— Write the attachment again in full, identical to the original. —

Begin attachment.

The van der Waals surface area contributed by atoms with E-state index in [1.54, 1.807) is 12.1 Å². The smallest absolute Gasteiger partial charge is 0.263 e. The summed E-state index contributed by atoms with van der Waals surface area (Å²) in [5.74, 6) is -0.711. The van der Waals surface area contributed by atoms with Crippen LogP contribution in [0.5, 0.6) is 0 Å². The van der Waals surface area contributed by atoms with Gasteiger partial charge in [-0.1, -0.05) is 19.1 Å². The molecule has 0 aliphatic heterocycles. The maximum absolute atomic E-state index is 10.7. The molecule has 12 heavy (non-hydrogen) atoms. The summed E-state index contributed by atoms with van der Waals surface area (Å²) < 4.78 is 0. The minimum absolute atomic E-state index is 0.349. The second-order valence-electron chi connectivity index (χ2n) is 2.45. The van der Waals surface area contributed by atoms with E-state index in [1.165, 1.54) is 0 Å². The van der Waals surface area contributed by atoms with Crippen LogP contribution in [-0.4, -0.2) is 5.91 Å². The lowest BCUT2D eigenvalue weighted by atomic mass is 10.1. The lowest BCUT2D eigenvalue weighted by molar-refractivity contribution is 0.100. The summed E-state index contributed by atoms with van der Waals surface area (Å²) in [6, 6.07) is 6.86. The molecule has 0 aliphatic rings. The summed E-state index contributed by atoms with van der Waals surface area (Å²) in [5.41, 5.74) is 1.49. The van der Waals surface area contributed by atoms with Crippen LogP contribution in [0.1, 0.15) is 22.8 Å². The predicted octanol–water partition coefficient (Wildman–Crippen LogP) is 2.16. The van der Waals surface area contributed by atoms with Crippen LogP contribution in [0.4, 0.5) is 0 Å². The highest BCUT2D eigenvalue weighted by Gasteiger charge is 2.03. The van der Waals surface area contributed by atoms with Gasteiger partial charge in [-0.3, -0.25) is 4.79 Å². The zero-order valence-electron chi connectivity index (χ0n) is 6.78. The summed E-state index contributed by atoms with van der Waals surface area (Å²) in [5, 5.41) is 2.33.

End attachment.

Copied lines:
The van der Waals surface area contributed by atoms with E-state index in [1.54, 1.807) is 12.1 Å². The smallest absolute Gasteiger partial charge is 0.263 e. The summed E-state index contributed by atoms with van der Waals surface area (Å²) in [5.74, 6) is -0.711. The van der Waals surface area contributed by atoms with Crippen LogP contribution in [0.5, 0.6) is 0 Å². The van der Waals surface area contributed by atoms with Gasteiger partial charge in [-0.1, -0.05) is 19.1 Å². The molecule has 0 aliphatic heterocycles. The maximum absolute atomic E-state index is 10.7. The molecule has 12 heavy (non-hydrogen) atoms. The summed E-state index contributed by atoms with van der Waals surface area (Å²) < 4.78 is 0. The minimum absolute atomic E-state index is 0.349. The second-order valence-electron chi connectivity index (χ2n) is 2.45. The van der Waals surface area contributed by atoms with E-state index in [1.165, 1.54) is 0 Å². The van der Waals surface area contributed by atoms with Crippen LogP contribution in [-0.4, -0.2) is 5.91 Å². The lowest BCUT2D eigenvalue weighted by atomic mass is 10.1. The lowest BCUT2D eigenvalue weighted by molar-refractivity contribution is 0.100. The summed E-state index contributed by atoms with van der Waals surface area (Å²) in [6, 6.07) is 6.86. The molecule has 0 aliphatic rings. The summed E-state index contributed by atoms with van der Waals surface area (Å²) in [5.41, 5.74) is 1.49. The van der Waals surface area contributed by atoms with Crippen LogP contribution in [0.1, 0.15) is 22.8 Å². The predicted octanol–water partition coefficient (Wildman–Crippen LogP) is 2.16. The van der Waals surface area contributed by atoms with Crippen LogP contribution in [0.4, 0.5) is 0 Å². The highest BCUT2D eigenvalue weighted by Gasteiger charge is 2.03. The van der Waals surface area contributed by atoms with Gasteiger partial charge in [-0.3, -0.25) is 4.79 Å². The zero-order valence-electron chi connectivity index (χ0n) is 6.78. The summed E-state index contributed by atoms with van der Waals surface area (Å²) in [5, 5.41) is 2.33.